Distinguishing Features of CDM

Traditional MLM companies often use a strategy of "setting people up in business" by having distributors purchase significant amounts of inventory with the hope of getting rich quickly, only to learn the difficulty of getting rid of the inventory.  In many cases, that inventory ends up in their garage and becomes a drain on a family's finances. Distributors, consultants, or "independent business owners" purchase steeply priced products such as specially filtered water, skin creams, exotic berry juices, or body-enhancing magnets.  They they attempt to sell those items to their friends and neighbors.  If they are unable to move through that inventory, they are left "holding the bag."

Whereas MLMs often incentivize people to buy an inventory of products, CDM companies encourage customers to purchase only the products they need and intend to use on a monthly basis.  There is no incentive to build a product inventory and, therefore, no financial risk.  It is actually very hard to determine how much of an MLMs products are ultimately sold to end consumers.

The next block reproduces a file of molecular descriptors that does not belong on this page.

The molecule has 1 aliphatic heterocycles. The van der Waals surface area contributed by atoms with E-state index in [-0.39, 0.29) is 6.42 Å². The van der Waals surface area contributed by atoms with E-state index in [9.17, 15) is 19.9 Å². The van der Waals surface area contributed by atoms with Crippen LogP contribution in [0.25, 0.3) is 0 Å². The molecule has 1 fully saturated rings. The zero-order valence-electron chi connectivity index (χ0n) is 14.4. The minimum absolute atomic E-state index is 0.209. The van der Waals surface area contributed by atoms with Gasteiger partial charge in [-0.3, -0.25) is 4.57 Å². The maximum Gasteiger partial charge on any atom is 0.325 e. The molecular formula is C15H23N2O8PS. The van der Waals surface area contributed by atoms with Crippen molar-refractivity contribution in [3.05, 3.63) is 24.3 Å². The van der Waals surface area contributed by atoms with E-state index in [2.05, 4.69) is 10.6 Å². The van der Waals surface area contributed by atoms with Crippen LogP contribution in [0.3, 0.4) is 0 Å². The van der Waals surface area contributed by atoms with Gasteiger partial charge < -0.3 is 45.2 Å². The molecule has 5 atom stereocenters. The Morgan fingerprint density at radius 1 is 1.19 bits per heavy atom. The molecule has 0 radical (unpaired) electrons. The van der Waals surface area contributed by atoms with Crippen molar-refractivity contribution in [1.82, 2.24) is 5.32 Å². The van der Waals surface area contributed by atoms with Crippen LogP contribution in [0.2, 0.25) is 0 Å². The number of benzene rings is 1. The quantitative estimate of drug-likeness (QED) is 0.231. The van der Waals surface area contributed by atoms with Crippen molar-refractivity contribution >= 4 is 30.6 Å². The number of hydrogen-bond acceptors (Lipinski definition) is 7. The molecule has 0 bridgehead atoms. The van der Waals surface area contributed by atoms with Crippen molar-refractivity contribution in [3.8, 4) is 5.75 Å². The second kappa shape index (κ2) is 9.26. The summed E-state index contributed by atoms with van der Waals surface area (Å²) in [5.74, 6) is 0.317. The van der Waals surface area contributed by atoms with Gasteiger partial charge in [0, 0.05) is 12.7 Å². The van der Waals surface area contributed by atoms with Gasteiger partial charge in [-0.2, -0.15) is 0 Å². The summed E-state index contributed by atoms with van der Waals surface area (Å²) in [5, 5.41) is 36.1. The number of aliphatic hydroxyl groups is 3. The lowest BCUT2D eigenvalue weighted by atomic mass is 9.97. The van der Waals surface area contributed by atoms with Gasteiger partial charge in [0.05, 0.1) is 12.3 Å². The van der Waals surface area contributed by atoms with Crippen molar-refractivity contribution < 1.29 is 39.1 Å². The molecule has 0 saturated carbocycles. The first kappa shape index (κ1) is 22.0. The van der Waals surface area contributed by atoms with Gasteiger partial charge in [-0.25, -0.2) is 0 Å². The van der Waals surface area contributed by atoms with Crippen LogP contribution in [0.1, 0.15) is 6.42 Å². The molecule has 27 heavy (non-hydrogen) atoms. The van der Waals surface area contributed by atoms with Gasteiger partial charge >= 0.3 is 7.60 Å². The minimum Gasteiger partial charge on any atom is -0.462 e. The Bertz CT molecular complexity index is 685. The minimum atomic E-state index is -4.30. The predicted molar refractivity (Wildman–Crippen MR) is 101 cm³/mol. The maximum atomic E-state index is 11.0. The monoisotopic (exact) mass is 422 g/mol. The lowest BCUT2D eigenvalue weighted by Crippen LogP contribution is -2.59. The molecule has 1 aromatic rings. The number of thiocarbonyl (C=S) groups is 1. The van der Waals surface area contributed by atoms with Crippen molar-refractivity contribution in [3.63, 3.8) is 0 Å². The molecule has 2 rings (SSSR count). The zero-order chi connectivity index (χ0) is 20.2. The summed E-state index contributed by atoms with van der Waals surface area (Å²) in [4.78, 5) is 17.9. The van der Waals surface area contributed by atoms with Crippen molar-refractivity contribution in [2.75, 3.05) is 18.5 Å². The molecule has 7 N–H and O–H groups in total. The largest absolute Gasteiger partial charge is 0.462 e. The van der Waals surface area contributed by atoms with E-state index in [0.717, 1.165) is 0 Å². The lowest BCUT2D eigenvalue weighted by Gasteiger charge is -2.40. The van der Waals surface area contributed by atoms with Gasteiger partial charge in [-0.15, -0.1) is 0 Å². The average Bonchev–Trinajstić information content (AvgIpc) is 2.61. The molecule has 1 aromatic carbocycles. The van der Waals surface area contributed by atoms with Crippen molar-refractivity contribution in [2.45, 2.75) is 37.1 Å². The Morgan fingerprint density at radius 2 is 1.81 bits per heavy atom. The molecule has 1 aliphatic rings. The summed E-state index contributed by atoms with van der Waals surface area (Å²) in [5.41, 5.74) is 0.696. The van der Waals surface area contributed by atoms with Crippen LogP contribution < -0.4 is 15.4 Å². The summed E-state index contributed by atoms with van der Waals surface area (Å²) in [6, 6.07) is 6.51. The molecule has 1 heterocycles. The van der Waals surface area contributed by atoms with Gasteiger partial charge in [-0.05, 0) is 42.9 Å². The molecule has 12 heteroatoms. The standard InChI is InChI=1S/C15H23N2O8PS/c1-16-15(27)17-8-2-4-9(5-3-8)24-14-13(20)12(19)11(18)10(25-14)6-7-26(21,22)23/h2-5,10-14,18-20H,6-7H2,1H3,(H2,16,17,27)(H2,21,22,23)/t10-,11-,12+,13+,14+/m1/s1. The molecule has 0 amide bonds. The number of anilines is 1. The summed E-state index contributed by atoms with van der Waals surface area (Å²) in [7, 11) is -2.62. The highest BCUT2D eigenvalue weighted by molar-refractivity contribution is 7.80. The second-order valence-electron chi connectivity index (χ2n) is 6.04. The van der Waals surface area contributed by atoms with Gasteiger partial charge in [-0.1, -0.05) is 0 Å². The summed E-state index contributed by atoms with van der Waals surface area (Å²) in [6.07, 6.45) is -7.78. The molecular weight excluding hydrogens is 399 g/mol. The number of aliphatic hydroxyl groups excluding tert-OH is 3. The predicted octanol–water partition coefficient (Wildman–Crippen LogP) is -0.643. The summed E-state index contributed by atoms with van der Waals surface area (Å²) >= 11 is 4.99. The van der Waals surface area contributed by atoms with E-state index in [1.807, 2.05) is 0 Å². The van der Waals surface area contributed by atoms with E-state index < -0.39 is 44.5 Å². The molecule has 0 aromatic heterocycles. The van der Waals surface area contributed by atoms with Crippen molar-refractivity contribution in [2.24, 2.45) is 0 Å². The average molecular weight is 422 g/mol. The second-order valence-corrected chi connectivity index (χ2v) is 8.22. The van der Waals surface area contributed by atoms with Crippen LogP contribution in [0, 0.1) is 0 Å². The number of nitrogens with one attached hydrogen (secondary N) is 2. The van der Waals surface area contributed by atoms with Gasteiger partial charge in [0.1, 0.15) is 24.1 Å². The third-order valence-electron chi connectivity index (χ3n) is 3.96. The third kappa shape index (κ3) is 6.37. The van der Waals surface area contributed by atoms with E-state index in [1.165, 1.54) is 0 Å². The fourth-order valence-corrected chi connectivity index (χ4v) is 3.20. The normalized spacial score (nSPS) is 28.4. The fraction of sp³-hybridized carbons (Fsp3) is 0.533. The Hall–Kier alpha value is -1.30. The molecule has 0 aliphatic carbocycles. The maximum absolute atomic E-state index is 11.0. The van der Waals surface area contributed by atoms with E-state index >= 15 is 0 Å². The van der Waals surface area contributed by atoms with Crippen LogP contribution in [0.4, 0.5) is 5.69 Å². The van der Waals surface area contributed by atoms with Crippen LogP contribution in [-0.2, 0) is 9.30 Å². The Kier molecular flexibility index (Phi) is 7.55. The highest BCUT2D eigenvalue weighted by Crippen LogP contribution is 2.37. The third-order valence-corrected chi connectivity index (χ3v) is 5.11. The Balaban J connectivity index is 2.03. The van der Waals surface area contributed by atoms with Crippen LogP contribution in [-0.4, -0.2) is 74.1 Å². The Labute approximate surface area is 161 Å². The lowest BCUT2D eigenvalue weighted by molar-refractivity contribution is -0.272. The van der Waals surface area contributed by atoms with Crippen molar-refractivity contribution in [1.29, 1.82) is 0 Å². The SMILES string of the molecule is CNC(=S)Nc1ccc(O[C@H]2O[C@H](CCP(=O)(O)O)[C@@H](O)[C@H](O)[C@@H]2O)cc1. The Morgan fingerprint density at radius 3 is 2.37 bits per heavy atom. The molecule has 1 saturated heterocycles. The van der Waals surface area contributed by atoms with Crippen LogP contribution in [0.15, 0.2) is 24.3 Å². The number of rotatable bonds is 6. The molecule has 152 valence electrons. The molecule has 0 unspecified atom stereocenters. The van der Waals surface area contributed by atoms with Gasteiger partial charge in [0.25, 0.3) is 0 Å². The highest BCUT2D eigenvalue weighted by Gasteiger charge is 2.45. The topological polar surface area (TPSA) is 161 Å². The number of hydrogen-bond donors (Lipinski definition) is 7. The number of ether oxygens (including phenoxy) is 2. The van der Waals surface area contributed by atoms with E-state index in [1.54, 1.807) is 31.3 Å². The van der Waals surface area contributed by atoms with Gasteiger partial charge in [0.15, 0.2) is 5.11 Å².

On the other hand, Consumer Direct Marketing provides products that people use every day in their homes and continue to buy them because they like them.  Not because they want to qualify for a bonus.

Another common feature of MLMs is that they charge several times what their product is worth in the marketplace (e.g. $40 bottle of juice that would sell for less than $5 at your favorite grocery store).  CDM manufactures products that are competitively prices against retail, grocery, and drugstore brands.  MLMs simply can't do this.

In MLMs, those who "get in on the ground floor" win, while those who get in last, as the company is collapsing, lose.  On the other hand, because CDM can complete with the entire retail market, is can complete head to head with huge corporations such as Proctor & Gamble or Colgate Palmolive.

To make it a little easier to compare the two business formats, on the following pages, we have listed eleven major differences you should know about in evaluating these types of companies.